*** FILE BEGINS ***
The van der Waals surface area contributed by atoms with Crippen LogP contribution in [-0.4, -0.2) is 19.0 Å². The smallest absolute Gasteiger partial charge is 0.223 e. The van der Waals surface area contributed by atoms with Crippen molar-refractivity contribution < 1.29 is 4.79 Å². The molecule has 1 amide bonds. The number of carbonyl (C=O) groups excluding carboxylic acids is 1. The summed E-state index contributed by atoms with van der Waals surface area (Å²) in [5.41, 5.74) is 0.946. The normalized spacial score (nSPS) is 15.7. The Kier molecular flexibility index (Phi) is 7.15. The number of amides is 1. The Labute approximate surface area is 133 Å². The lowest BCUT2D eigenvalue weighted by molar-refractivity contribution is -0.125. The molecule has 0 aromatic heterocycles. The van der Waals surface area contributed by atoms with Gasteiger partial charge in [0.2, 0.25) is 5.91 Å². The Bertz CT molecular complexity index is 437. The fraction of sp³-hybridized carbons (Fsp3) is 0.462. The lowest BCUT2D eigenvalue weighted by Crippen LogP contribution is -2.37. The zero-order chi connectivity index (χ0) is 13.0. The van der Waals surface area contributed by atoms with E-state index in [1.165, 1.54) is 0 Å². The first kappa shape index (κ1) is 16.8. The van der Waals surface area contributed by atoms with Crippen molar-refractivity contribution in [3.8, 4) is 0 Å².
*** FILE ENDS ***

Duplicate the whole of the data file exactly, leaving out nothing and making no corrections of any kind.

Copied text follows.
The van der Waals surface area contributed by atoms with Crippen LogP contribution in [-0.4, -0.2) is 19.0 Å². The smallest absolute Gasteiger partial charge is 0.223 e. The van der Waals surface area contributed by atoms with Crippen molar-refractivity contribution < 1.29 is 4.79 Å². The molecule has 1 amide bonds. The number of carbonyl (C=O) groups excluding carboxylic acids is 1. The summed E-state index contributed by atoms with van der Waals surface area (Å²) in [5.41, 5.74) is 0.946. The normalized spacial score (nSPS) is 15.7. The Kier molecular flexibility index (Phi) is 7.15. The number of amides is 1. The Labute approximate surface area is 133 Å². The lowest BCUT2D eigenvalue weighted by molar-refractivity contribution is -0.125. The molecule has 0 aromatic heterocycles. The van der Waals surface area contributed by atoms with Gasteiger partial charge in [0.2, 0.25) is 5.91 Å². The Bertz CT molecular complexity index is 437. The fraction of sp³-hybridized carbons (Fsp3) is 0.462. The lowest BCUT2D eigenvalue weighted by Crippen LogP contribution is -2.37. The zero-order chi connectivity index (χ0) is 13.0. The van der Waals surface area contributed by atoms with E-state index in [1.165, 1.54) is 0 Å². The first kappa shape index (κ1) is 16.8. The van der Waals surface area contributed by atoms with Crippen molar-refractivity contribution in [3.8, 4) is 0 Å².